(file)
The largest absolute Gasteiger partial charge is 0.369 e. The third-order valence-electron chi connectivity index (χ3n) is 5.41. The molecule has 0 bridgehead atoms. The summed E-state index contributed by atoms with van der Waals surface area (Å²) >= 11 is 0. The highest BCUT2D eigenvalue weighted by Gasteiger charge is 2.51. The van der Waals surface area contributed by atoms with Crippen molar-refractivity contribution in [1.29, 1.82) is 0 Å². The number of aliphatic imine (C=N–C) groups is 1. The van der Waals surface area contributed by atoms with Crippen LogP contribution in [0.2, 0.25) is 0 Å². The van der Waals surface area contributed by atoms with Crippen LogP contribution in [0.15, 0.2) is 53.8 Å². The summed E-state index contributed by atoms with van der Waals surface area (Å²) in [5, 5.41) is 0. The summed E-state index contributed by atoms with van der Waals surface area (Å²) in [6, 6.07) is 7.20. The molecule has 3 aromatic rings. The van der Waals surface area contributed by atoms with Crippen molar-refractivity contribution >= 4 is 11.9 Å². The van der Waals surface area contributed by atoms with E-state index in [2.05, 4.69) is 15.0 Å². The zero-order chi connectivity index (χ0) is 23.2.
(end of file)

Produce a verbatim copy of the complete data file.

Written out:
The largest absolute Gasteiger partial charge is 0.369 e. The third-order valence-electron chi connectivity index (χ3n) is 5.41. The molecule has 0 bridgehead atoms. The summed E-state index contributed by atoms with van der Waals surface area (Å²) >= 11 is 0. The highest BCUT2D eigenvalue weighted by Gasteiger charge is 2.51. The van der Waals surface area contributed by atoms with Crippen molar-refractivity contribution in [1.29, 1.82) is 0 Å². The number of aliphatic imine (C=N–C) groups is 1. The van der Waals surface area contributed by atoms with Crippen LogP contribution in [0.2, 0.25) is 0 Å². The van der Waals surface area contributed by atoms with Crippen LogP contribution in [0.15, 0.2) is 53.8 Å². The summed E-state index contributed by atoms with van der Waals surface area (Å²) in [5, 5.41) is 0. The summed E-state index contributed by atoms with van der Waals surface area (Å²) in [6, 6.07) is 7.20. The molecule has 3 aromatic rings. The van der Waals surface area contributed by atoms with Crippen molar-refractivity contribution >= 4 is 11.9 Å². The van der Waals surface area contributed by atoms with E-state index in [2.05, 4.69) is 15.0 Å². The zero-order chi connectivity index (χ0) is 23.2.